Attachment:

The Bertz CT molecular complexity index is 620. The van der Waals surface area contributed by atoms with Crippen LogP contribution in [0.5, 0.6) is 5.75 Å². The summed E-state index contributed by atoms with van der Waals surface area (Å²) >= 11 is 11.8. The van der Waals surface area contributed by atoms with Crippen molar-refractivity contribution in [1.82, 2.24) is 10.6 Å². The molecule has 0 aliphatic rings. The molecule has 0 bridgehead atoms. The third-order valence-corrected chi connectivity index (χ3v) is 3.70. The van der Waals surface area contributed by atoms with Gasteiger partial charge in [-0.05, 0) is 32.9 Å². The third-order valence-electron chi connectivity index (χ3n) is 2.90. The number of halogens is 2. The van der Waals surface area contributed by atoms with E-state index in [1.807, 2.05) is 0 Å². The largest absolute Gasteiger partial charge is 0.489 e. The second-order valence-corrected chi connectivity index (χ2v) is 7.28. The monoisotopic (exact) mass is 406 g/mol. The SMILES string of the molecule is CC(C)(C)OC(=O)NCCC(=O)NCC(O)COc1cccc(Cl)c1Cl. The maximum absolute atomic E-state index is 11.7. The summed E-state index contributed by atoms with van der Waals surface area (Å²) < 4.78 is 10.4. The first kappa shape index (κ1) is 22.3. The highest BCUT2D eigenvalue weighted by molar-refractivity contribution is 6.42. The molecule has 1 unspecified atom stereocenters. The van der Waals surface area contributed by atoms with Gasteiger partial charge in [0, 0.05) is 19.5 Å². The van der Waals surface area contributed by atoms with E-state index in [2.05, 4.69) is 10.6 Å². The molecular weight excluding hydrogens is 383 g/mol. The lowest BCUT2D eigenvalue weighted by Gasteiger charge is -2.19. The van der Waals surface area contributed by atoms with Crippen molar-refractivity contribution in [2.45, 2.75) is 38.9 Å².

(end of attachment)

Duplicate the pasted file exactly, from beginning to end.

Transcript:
The Bertz CT molecular complexity index is 620. The van der Waals surface area contributed by atoms with Crippen LogP contribution in [0.5, 0.6) is 5.75 Å². The summed E-state index contributed by atoms with van der Waals surface area (Å²) >= 11 is 11.8. The van der Waals surface area contributed by atoms with Crippen molar-refractivity contribution in [1.82, 2.24) is 10.6 Å². The molecule has 0 aliphatic rings. The molecule has 0 bridgehead atoms. The third-order valence-corrected chi connectivity index (χ3v) is 3.70. The van der Waals surface area contributed by atoms with Gasteiger partial charge in [-0.05, 0) is 32.9 Å². The third-order valence-electron chi connectivity index (χ3n) is 2.90. The number of halogens is 2. The van der Waals surface area contributed by atoms with E-state index in [1.807, 2.05) is 0 Å². The largest absolute Gasteiger partial charge is 0.489 e. The second-order valence-corrected chi connectivity index (χ2v) is 7.28. The monoisotopic (exact) mass is 406 g/mol. The SMILES string of the molecule is CC(C)(C)OC(=O)NCCC(=O)NCC(O)COc1cccc(Cl)c1Cl. The maximum absolute atomic E-state index is 11.7. The summed E-state index contributed by atoms with van der Waals surface area (Å²) < 4.78 is 10.4. The first kappa shape index (κ1) is 22.3. The highest BCUT2D eigenvalue weighted by molar-refractivity contribution is 6.42. The molecule has 1 unspecified atom stereocenters. The van der Waals surface area contributed by atoms with Gasteiger partial charge in [0, 0.05) is 19.5 Å². The van der Waals surface area contributed by atoms with E-state index in [2.05, 4.69) is 10.6 Å². The molecular weight excluding hydrogens is 383 g/mol. The lowest BCUT2D eigenvalue weighted by Gasteiger charge is -2.19. The van der Waals surface area contributed by atoms with Crippen molar-refractivity contribution in [2.45, 2.75) is 38.9 Å².